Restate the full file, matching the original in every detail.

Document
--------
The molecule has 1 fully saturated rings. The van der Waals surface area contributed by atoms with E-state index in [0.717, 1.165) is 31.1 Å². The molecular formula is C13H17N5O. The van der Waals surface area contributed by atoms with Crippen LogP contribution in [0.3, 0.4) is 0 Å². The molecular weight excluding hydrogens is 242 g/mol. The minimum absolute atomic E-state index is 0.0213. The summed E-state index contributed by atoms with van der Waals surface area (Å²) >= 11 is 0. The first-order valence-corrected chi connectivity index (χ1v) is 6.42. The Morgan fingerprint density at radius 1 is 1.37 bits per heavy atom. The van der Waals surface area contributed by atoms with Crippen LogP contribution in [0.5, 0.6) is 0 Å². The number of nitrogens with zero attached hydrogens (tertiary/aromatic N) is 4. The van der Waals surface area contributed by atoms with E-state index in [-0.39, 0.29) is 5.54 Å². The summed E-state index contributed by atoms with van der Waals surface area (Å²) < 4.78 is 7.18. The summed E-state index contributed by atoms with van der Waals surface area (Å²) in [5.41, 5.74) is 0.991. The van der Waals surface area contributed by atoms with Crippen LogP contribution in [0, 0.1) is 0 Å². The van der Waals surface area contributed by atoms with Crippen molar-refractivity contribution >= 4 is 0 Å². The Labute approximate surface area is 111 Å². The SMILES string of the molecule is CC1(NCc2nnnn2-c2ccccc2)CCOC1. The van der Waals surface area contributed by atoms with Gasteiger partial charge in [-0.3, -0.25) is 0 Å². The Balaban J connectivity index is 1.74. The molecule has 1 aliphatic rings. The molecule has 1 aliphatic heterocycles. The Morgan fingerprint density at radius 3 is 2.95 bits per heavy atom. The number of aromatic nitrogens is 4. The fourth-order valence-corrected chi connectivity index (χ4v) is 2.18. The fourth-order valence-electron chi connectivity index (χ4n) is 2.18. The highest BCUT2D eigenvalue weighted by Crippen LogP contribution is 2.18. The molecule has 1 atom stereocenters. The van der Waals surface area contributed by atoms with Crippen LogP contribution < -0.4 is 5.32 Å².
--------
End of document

The molecule has 1 fully saturated rings. The van der Waals surface area contributed by atoms with E-state index in [0.717, 1.165) is 31.1 Å². The molecular formula is C13H17N5O. The van der Waals surface area contributed by atoms with Crippen LogP contribution in [0.3, 0.4) is 0 Å². The molecular weight excluding hydrogens is 242 g/mol. The minimum absolute atomic E-state index is 0.0213. The summed E-state index contributed by atoms with van der Waals surface area (Å²) >= 11 is 0. The first-order valence-corrected chi connectivity index (χ1v) is 6.42. The Morgan fingerprint density at radius 1 is 1.37 bits per heavy atom. The van der Waals surface area contributed by atoms with Crippen LogP contribution in [0.5, 0.6) is 0 Å². The number of nitrogens with zero attached hydrogens (tertiary/aromatic N) is 4. The van der Waals surface area contributed by atoms with E-state index in [-0.39, 0.29) is 5.54 Å². The summed E-state index contributed by atoms with van der Waals surface area (Å²) < 4.78 is 7.18. The summed E-state index contributed by atoms with van der Waals surface area (Å²) in [5.41, 5.74) is 0.991. The van der Waals surface area contributed by atoms with Crippen LogP contribution in [0, 0.1) is 0 Å². The van der Waals surface area contributed by atoms with Crippen molar-refractivity contribution >= 4 is 0 Å². The Labute approximate surface area is 111 Å². The SMILES string of the molecule is CC1(NCc2nnnn2-c2ccccc2)CCOC1. The van der Waals surface area contributed by atoms with Gasteiger partial charge in [-0.3, -0.25) is 0 Å². The Balaban J connectivity index is 1.74. The molecule has 1 aliphatic rings. The molecule has 1 aliphatic heterocycles. The Morgan fingerprint density at radius 3 is 2.95 bits per heavy atom. The number of aromatic nitrogens is 4. The fourth-order valence-corrected chi connectivity index (χ4v) is 2.18. The fourth-order valence-electron chi connectivity index (χ4n) is 2.18. The highest BCUT2D eigenvalue weighted by Crippen LogP contribution is 2.18. The molecule has 1 atom stereocenters. The van der Waals surface area contributed by atoms with Crippen LogP contribution < -0.4 is 5.32 Å².